It was only in this interview that I came to learn that Drupal basically started as forum software (something that I turned to VBulletin for on the unconference sites and also something that required yet another login). Blogs were a part of the 1.0 version of Drupal, but went by a different name according to Buytaert: "Personal Diaries." Wikis came later -- a feature that was contributed by the community says Buytaert.
One of my long-time complaints about the various wikis is how they're all so incompatible with each other due to the lack of standards when it comes to wiki markup language. The net result is the same as with office suites. Whatever format you start with (and therefore, whatever wiki you start with), you're stuck with unless you're prepared to endure a painful and expensive transition. I know about the pain. I've been through one already (one is enough). In the interview, Buytaert explains how that's not a problem for Drupal because Drupal simply supports HTML as its native markup. Most wikis support HTML, but not as their native markup.
Today, Drupal is one of the untold open source success stories. Buytaert estimates that more than 750 developers contributed code to the latest version (Drupal 6) and there are over 400,000 Drupal-based sites. Just like with a lot of popular open source software (eg: Linux), many of the organizations running those sites are willing to pay for support which is where Acquia enters the picture. In fact, Buytaert fancies Acquia as being to Drupal what Red Hat is to Linux (which is also to some extent what Automattic is to WordPress).
Additionally, Acquia offers something called Acquia Search as a service to Drupal sites that want what Buytaert calls "faceted search." The SaaS offering is based on Apache's Solr project which, according to Acquia's Web site, "can be complex to get running and to maintain." Faceted search sounds a bit like contextual search (or the promise of the Semantic Web) to me. The Wikipedia's entry for faceted search offers more details. For those interested in self-deploying faceted search for their Web sites or for their Drupal installations, be sure to check out Apache's Solr project. The bottom line is Drupal's native search doesn't offer this capability and so it's another way, in addition to Drupal support and other professional services, for Acquia to add value.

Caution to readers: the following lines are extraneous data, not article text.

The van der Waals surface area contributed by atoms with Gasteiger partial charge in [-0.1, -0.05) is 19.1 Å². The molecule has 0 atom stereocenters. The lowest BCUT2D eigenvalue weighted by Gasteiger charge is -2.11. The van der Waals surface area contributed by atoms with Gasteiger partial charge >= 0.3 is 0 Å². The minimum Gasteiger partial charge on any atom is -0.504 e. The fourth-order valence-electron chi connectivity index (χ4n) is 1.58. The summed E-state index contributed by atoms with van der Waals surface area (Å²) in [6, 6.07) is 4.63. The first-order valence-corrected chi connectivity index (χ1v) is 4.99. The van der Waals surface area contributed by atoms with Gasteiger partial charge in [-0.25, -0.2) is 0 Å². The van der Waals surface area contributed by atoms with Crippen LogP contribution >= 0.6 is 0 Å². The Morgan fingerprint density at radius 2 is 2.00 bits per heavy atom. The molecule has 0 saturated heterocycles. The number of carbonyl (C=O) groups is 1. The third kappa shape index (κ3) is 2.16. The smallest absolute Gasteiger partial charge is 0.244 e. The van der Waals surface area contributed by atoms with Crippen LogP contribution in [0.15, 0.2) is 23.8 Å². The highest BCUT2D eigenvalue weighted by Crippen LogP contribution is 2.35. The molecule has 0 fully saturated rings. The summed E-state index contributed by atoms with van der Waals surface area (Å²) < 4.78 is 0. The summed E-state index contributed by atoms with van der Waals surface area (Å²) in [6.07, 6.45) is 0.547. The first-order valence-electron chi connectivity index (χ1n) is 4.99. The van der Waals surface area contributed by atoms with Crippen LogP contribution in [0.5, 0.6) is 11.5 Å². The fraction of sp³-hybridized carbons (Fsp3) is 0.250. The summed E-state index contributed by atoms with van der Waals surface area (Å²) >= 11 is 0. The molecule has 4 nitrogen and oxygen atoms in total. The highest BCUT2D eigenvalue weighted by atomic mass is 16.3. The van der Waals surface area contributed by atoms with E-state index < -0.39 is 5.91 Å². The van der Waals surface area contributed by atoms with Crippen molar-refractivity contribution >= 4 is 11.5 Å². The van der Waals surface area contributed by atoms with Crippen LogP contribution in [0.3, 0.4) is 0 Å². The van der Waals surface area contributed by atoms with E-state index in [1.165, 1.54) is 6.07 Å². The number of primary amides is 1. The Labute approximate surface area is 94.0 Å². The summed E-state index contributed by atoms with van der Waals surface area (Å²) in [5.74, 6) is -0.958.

Today, Acquia will also host your instance of Drupal for you but doesn't offer the equivalent of WordPress.com; a multi-tenant SaaS version of WordPress that obviates the need for individuals or organizations to have a full instance of WordPress dedicated to them. In the interview, I asked Buytaert if Acquia plans to offer Drupal as a service (the way Automattic offers WordPress.com as a service) and his answer was basically an unequivocal yes.
We covered a lot of other ground in the interview including Acquia's rates (hint: negotiable). Be sure to give it a listen and share your thoughts in the comment section on this blog entry.
David Berlind is the chief content officer of TechWeb and editor-in-chief of TechWeb.com. David likes to write about emerging tech, new and social media, mobile tech, and things that go wrong and welcomes comments, both for and against anything he writes. He can be reached at email@example.com and you also can find him on Twitter and other social networks (see the list below). David doesn't own any tech stocks. But, if he did, he'd probably buy some Salesforce.com and Amazon, given his belief in the principles of cloud computing and his hope that the stock market can't get much worse. Also, if you're an out-of-work IT professional or someone involved in the business of compliance, he wants to hear from you.